Simon Dillon reviews the latest in the franchise.

Jurassic World Fallen Kingdom

None of the Jurassic Park sequels have ever matched the singular power and thrills of the ground-breaking, lightning-in-a-bottle original. Jurassic World Fallen Kingdom, the latest in the franchise, is a curious beast. With JA Bayona at the helm, the director of horror gem The Orphanage brings a fun gothic sensibility to many of the set pieces. However, the overcooked plot doesn't bear close examination, and too many intriguing threads are cynically left as sequel loose ends, including a potentially jaw-dropping twist in the final stretch which is then frustratingly ignored for the remainder of the running time.

An obviously up-to-no-good Rafe Spall hires Jurassic World alumni Claire (Bryce Dallas Howard) and Owen (Chris Pratt) to rescue the volcano threatened dinosaurs who are rampaging free on the island, following the disaster of the previous film. That this is a really bad idea is obvious to the entire audience, but the only person with a lick of sense in the film is Ian Malcolm (Jeff Goldblum), who seriously ought to consider changing his name to Cassandra. Joined by a pair of irritating young activist types, Claire and Owen head off to the island, but. Well, obviously things go wrong, many of them spoiled by the trailer.

On the plus side, Bryce Dallas Howard and Chris Pratt are appealing leads, and their banter is amusing. This is also a scarier offering than the previous film, though nothing matches the nerve-shredding thrills of the T-rex attack or raptors in the kitchen from the original. There are nods to everything from King Kong to Nosferatu, and fun turns from the likes of James Cromwell, Toby Jones and a weirdly Danvers-esque Geraldine Chaplin give this one an edge over most of the previous sequels. It may be nonsense, but at least Fallen Kingdom looks and feels a little different, particularly in the claustrophobic gothic mansion during the latter stages. Needless to say, visual effects are terrific, and Michael Giacchino contributes another fine music score (occasionally quoting from John Williams's original themes).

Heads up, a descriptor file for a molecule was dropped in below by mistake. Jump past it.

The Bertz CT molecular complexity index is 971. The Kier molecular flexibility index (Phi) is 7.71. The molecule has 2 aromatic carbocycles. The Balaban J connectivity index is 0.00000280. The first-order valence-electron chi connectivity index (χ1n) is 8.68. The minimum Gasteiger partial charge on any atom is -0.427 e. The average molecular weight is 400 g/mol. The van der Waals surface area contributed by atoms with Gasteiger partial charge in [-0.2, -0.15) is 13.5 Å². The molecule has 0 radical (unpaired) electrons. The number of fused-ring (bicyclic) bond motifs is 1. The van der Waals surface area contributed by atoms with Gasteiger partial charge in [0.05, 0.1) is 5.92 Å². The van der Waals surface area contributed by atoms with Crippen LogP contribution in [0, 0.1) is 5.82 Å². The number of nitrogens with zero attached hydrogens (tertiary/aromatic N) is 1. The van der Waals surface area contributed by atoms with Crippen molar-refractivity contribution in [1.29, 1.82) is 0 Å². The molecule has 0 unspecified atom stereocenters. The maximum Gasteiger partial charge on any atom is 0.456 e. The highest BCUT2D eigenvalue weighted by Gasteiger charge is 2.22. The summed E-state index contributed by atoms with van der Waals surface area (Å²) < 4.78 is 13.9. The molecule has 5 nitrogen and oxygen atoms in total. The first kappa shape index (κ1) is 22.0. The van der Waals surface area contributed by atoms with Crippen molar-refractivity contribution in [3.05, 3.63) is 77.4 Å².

All franchise cynicism aside, the true test of whether this film hits the target in a satisfying way is answered by observing one's children. My nine-year old absolutely loved it, so really that's recommendation enough to parents with monster obsessed children. The more seasoned cinemagoer is likely to be less impressed, but I recommend going with the flow whilst the film runs, as it is a lot of fun if you switch off your brain. CR

The opinions expressed in this article are not necessarily those held by Cross Rhythms. Any expressed views were accurate at the time of publishing but may or may not reflect the views of the individuals concerned at a later date.